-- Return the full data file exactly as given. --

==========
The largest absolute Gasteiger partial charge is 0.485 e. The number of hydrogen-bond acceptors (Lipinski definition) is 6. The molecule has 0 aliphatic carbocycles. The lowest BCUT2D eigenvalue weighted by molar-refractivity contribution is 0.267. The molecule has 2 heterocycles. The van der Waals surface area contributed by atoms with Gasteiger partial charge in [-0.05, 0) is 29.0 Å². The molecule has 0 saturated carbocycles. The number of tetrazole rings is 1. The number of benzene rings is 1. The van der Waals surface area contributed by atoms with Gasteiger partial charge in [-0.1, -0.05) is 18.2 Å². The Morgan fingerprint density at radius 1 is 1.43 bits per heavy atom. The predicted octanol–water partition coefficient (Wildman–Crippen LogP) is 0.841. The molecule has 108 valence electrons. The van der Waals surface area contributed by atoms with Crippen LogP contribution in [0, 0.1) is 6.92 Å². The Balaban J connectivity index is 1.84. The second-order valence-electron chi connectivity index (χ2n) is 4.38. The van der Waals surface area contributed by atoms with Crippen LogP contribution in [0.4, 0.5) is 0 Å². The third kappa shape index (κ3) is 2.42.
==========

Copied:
The largest absolute Gasteiger partial charge is 0.485 e. The number of hydrogen-bond acceptors (Lipinski definition) is 6. The molecule has 0 aliphatic carbocycles. The lowest BCUT2D eigenvalue weighted by molar-refractivity contribution is 0.267. The molecule has 2 heterocycles. The van der Waals surface area contributed by atoms with Gasteiger partial charge in [-0.05, 0) is 29.0 Å². The molecule has 0 saturated carbocycles. The number of tetrazole rings is 1. The number of benzene rings is 1. The van der Waals surface area contributed by atoms with Gasteiger partial charge in [-0.1, -0.05) is 18.2 Å². The Morgan fingerprint density at radius 1 is 1.43 bits per heavy atom. The predicted octanol–water partition coefficient (Wildman–Crippen LogP) is 0.841. The molecule has 108 valence electrons. The van der Waals surface area contributed by atoms with Crippen LogP contribution in [0, 0.1) is 6.92 Å². The Balaban J connectivity index is 1.84. The second-order valence-electron chi connectivity index (χ2n) is 4.38. The van der Waals surface area contributed by atoms with Crippen LogP contribution in [0.4, 0.5) is 0 Å². The third kappa shape index (κ3) is 2.42.